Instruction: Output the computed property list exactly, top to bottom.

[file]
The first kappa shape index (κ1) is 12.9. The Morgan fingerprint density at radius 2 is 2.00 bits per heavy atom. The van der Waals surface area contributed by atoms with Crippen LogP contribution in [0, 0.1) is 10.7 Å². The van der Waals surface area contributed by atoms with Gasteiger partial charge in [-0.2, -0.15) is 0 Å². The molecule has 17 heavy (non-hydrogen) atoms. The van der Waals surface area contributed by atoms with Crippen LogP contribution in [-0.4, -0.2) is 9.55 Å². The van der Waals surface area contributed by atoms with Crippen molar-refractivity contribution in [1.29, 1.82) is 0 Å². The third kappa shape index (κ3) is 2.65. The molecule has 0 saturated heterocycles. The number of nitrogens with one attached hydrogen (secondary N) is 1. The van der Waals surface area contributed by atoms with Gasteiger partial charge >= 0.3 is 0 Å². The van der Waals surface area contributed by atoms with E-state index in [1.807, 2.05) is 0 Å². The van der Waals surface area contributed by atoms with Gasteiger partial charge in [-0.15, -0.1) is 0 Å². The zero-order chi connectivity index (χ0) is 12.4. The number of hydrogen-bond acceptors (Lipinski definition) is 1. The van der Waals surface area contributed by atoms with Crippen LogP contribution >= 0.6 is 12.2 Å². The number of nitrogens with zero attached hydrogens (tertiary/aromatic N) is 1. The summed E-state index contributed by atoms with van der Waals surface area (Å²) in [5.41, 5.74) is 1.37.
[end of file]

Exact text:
The first kappa shape index (κ1) is 12.9. The Morgan fingerprint density at radius 2 is 2.00 bits per heavy atom. The van der Waals surface area contributed by atoms with Crippen LogP contribution in [0, 0.1) is 10.7 Å². The van der Waals surface area contributed by atoms with Gasteiger partial charge in [-0.2, -0.15) is 0 Å². The molecule has 17 heavy (non-hydrogen) atoms. The van der Waals surface area contributed by atoms with Crippen LogP contribution in [-0.4, -0.2) is 9.55 Å². The van der Waals surface area contributed by atoms with Crippen molar-refractivity contribution in [1.29, 1.82) is 0 Å². The third kappa shape index (κ3) is 2.65. The molecule has 0 saturated heterocycles. The number of nitrogens with one attached hydrogen (secondary N) is 1. The van der Waals surface area contributed by atoms with Gasteiger partial charge >= 0.3 is 0 Å². The van der Waals surface area contributed by atoms with E-state index in [1.807, 2.05) is 0 Å². The van der Waals surface area contributed by atoms with Gasteiger partial charge in [-0.15, -0.1) is 0 Å². The zero-order chi connectivity index (χ0) is 12.4. The number of hydrogen-bond acceptors (Lipinski definition) is 1. The van der Waals surface area contributed by atoms with Crippen LogP contribution >= 0.6 is 12.2 Å². The number of nitrogens with zero attached hydrogens (tertiary/aromatic N) is 1. The summed E-state index contributed by atoms with van der Waals surface area (Å²) in [5.41, 5.74) is 1.37.